How much is that python in the window, the one with the slithering tail?
Exotic pets are in demand, according to Durban pet shop owners and it’s not just colourful birds and fish but creatures ranging from boa constrictors, Burmese pythons and blue tongued skinks, to tarantulas, hedgehogs, sugar gliders and chinchillas that are flying off the shelves.
And it’s not just little boys and girls who are fascinated by the little and large creatures.
A reptile expert and owner of Hillcrest pet shop Creatures and Critters, Richard Boynton, says mothers – who, at first, did not want to set foot in his pet shop – have been captivated by the beauty of the reptiles on display.
Not least are the boa constrictors, pythons, corn snakes and Huachuca and chihuahuan mountain king snakes, which range in price from R250 to R950.
“People want different pets today because they don’t have space for cats and dogs,” Boynton said.
“There is usually a lot of resistance at first and then the moms get most involved and end up buying the snakes and handling them,” Boynton said.
In the hope of protecting the many harmless grass snakes and African bush snakes that are often killed in the province because they are mistaken for mambas, he has two green mambas on display, for educational purposes.
But Boynton’s pride and joy is clearly “BB” which stands for “Baby’s Baby” a Burmese python, descended from a snake he had as a teenager.
“I had her great, great grandmother,” Boynton said with affection as he helped the 10-year-old, 5m-long “BB” from her glass enclosure.
“She is lovely natured,” Boynton said. “They are known to be the most gentle natured of snakes.”
“Reptiles are masters of energy conservation, they only move when they need to eat or breed or thermoregulate,” Boynton said.
Apart from snakes, reptiles like the blue-tongued skink from Australia can be picked up for R950. Boynton fondly describes them as “like little limousines with their short legs and long bodies and alien type of head”.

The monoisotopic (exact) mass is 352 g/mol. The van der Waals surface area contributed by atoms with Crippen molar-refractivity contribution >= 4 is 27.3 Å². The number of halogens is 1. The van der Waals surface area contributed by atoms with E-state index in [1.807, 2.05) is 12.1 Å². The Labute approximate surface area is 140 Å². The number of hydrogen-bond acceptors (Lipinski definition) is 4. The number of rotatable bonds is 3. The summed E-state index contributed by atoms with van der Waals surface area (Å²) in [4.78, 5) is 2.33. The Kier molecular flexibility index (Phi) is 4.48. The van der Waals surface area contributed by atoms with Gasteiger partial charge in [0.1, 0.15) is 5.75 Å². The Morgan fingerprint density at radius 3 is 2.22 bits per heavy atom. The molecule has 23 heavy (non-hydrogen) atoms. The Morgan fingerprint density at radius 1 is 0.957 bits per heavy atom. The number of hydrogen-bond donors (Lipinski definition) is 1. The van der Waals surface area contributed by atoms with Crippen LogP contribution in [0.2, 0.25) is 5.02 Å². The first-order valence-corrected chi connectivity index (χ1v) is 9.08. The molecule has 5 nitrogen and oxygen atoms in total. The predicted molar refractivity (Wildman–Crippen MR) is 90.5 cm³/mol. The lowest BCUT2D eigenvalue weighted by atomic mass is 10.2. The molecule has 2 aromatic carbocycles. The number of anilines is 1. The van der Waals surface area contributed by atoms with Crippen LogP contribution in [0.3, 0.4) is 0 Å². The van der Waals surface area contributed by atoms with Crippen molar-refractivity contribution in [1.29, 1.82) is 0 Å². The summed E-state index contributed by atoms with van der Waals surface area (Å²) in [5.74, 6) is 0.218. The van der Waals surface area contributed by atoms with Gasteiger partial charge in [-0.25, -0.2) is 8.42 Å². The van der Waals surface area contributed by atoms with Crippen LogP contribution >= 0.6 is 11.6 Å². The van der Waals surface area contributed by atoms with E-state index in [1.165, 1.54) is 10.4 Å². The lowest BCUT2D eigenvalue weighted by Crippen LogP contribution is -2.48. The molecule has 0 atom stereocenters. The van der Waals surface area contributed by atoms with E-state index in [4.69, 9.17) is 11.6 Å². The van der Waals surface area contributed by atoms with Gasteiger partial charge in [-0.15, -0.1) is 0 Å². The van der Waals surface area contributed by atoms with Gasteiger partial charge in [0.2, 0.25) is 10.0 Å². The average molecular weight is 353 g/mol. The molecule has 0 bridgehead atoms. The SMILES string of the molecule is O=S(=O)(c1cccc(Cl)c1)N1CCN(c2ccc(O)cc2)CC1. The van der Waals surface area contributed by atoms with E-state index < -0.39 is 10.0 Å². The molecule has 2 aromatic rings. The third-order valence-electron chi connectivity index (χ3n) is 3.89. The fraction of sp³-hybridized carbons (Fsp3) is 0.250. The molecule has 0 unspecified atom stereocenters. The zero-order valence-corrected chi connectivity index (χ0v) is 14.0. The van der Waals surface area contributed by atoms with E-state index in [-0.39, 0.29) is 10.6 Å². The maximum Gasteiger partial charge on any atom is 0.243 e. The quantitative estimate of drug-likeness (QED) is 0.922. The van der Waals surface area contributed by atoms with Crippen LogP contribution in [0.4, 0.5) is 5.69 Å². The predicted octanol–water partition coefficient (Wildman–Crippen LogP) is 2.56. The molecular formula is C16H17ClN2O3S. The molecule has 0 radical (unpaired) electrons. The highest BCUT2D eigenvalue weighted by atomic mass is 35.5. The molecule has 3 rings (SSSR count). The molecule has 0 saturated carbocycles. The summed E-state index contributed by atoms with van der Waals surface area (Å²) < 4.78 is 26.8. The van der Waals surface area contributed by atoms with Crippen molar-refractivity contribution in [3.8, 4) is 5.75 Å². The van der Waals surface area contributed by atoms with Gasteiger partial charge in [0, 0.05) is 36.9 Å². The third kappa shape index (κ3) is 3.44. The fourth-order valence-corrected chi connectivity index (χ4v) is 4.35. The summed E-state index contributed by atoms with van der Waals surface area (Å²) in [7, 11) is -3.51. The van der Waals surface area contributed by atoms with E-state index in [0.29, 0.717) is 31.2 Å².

A dinosaur-like green basilisk can be picked up for R1 500 and a hairy baby Mexican red-knee tarantula for R450. Other tarantulas range from R40 to R100 in price.
If scaly reptiles aren’t cute enough, hedgehogs and other small mammals like chinchillas from the Andes and Australasian sugar gliders are also popular pets. Boynton has the pygmy hedgehog, a hybrid of the African white bellied hedgehog and the Eurasian hedgehog, which is popular with adults and children.
“Hedgehogs have been bred in captivity for the past 2 000 years for the food market. In Morroco and the Middle East it’s a delicacy,” Boynton said.
But isn’t it cruel and even dangerous to keep exotic pets?
“Everything we sell we breed ourselves. We don’t trade in wild animals. As long as we create stimulus in the cage and provide a proper diet and fulfill their behavioural requirements there is no reason they can’t live an even better life than in the wild. The cage is not the whole holding space because they are often taken out,” Boynton said.
And as for the dangers, he has survived two jobs at crocodile farms – at one farm his former boss was killed last year when he fell among the crocodiles.
He has also been bitten by a puff adder, but believes his passion is no more risky than the thrill men get from fast cars, motorbikes and jet skis, which claim far more lives.
Veloshni Govender of Mr Pet at the Pavilion in Westville stocks pygmy hedgehogs, turtles and tarantulas which she said are in huge demand.
Chris Harrison of Northlands Pets said his store is to fish what Boynton’s is to reptiles. He also stocks birds and tarantulas and designs John Dory’s Finding Nemo-themed fish tanks around town.
“Everyone is still going for the Finding Nemo theme, asking for Dory (regal tang) and Nemo (common clown).
“Hamsters, guinea pigs and rabbits are just sitting at the moment,” Harrison said. - Independent on Saturday